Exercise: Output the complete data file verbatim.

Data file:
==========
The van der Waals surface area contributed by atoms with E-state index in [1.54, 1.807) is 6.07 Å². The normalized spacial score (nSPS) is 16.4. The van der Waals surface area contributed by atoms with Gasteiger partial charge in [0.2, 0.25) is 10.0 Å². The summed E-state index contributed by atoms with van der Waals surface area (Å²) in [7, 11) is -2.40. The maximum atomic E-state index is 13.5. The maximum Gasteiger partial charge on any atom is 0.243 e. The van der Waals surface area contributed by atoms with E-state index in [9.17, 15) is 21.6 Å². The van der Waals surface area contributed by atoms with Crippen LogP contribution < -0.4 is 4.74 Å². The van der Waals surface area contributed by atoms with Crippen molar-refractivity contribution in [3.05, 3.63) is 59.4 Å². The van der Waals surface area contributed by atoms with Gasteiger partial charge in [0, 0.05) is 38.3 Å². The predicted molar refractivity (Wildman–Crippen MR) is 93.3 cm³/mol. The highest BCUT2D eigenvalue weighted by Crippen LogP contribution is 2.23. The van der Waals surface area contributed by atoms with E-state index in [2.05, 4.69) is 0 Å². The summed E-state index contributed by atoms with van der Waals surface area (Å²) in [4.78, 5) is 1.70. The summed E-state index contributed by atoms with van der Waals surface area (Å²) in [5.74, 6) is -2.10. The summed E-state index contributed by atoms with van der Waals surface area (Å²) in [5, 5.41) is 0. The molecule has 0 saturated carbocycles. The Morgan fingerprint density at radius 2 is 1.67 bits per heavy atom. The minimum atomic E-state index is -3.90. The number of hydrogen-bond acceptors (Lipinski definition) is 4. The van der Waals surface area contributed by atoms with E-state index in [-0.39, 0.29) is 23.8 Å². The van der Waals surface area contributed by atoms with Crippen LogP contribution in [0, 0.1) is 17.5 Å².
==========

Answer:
The van der Waals surface area contributed by atoms with E-state index in [1.54, 1.807) is 6.07 Å². The normalized spacial score (nSPS) is 16.4. The van der Waals surface area contributed by atoms with Gasteiger partial charge in [0.2, 0.25) is 10.0 Å². The summed E-state index contributed by atoms with van der Waals surface area (Å²) in [7, 11) is -2.40. The maximum atomic E-state index is 13.5. The maximum Gasteiger partial charge on any atom is 0.243 e. The van der Waals surface area contributed by atoms with E-state index in [9.17, 15) is 21.6 Å². The van der Waals surface area contributed by atoms with Crippen LogP contribution < -0.4 is 4.74 Å². The van der Waals surface area contributed by atoms with Crippen molar-refractivity contribution in [3.05, 3.63) is 59.4 Å². The van der Waals surface area contributed by atoms with Gasteiger partial charge in [0, 0.05) is 38.3 Å². The predicted molar refractivity (Wildman–Crippen MR) is 93.3 cm³/mol. The highest BCUT2D eigenvalue weighted by Crippen LogP contribution is 2.23. The van der Waals surface area contributed by atoms with E-state index in [2.05, 4.69) is 0 Å². The summed E-state index contributed by atoms with van der Waals surface area (Å²) in [4.78, 5) is 1.70. The summed E-state index contributed by atoms with van der Waals surface area (Å²) in [5.74, 6) is -2.10. The summed E-state index contributed by atoms with van der Waals surface area (Å²) in [5, 5.41) is 0. The molecule has 0 saturated carbocycles. The Morgan fingerprint density at radius 2 is 1.67 bits per heavy atom. The minimum atomic E-state index is -3.90. The number of hydrogen-bond acceptors (Lipinski definition) is 4. The van der Waals surface area contributed by atoms with E-state index in [-0.39, 0.29) is 23.8 Å². The van der Waals surface area contributed by atoms with Crippen LogP contribution in [0, 0.1) is 17.5 Å².